Wednesday, 9 May 2007

Keeping CruiseControl DRY

I recently set up CruiseControl.Net to build a number of VB applications. This post describes how I kept the CC configuration DRY (Don't Repeat Yourself), whilst allowing more applications to be easily added and reported on.

My initial set up consisted of a single project that built a set of applications defined by a text file. Whilst this made adding a new application easy, it had a number of problems:
  1. Any source control change caused all apps to be rebuilt.
  2. The reporting was not at the application level - if one failed to build, it showed up as all had failed.
Version two led to a separate project for each application, but this quickly became messy, as the same elements (e.g. filtertriggers, source control details) were repeated time and time again. Also, editing one project configuration would cause all projects to be rebuilt, as the one file contained all configurations.

This led to version three, which stayed DRY thanks to the use of DTD entities to separate out:
  1. Duplicate elements.
  2. Projects into separate config files.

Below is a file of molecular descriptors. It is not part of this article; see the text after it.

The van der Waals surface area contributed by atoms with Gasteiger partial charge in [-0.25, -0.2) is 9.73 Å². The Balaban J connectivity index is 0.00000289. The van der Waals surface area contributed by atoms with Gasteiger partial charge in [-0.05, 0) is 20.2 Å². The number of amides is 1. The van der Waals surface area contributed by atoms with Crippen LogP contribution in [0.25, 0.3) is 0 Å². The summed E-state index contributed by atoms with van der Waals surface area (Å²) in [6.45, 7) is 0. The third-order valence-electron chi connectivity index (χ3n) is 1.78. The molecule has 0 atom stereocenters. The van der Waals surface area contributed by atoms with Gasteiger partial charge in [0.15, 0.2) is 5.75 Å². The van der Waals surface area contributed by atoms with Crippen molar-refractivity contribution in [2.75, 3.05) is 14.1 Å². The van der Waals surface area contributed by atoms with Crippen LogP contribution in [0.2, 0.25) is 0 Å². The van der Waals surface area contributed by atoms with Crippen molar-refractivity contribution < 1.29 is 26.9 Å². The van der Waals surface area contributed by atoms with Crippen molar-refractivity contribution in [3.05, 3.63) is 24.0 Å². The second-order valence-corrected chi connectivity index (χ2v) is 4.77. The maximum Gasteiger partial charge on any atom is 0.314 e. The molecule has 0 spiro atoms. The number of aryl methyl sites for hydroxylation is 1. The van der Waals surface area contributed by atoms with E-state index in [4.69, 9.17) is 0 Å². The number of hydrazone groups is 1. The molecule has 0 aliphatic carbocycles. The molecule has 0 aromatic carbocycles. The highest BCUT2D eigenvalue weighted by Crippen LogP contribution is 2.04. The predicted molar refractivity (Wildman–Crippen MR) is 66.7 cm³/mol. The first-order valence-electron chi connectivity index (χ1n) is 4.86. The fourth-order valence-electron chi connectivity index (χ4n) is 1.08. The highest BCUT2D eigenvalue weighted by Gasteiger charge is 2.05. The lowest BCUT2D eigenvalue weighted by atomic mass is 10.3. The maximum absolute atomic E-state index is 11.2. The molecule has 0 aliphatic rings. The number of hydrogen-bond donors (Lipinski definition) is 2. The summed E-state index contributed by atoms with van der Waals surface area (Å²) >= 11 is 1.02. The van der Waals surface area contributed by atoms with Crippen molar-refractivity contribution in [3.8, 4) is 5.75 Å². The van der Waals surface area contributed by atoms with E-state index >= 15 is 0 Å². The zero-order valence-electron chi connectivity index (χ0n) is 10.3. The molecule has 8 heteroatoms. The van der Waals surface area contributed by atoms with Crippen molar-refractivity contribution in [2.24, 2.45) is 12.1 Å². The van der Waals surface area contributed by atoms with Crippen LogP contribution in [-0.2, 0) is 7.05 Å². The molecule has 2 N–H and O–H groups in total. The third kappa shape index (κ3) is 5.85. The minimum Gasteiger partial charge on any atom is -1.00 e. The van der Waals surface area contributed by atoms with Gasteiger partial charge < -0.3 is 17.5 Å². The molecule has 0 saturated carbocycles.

Although each project was now defined in a separate config file, it could reuse the entities defined in the main ccnet.config file, thus staying DRY. Adding a new project was still simple, as it just took two steps:
  1. Create a modified copy of an existing project sub-config file.
  2. Modify the main ccnet.config file so it references the new sub-config file.

An alternative approach to this is to use CI Factory. Whilst this does streamline the setup of CruiseControl.Net, I found that once this was done, adding new projects (as above) was easy.

Testing CI Factory did have its benefits though. It led me to consider splitting the Cruise Control service into multiple services, so as to separate the main ccnet.config file into one per group of applications. This may well provide performance gains, as well as remove the problem of changes to one project config causes all to be rebuilt.

Watch this space!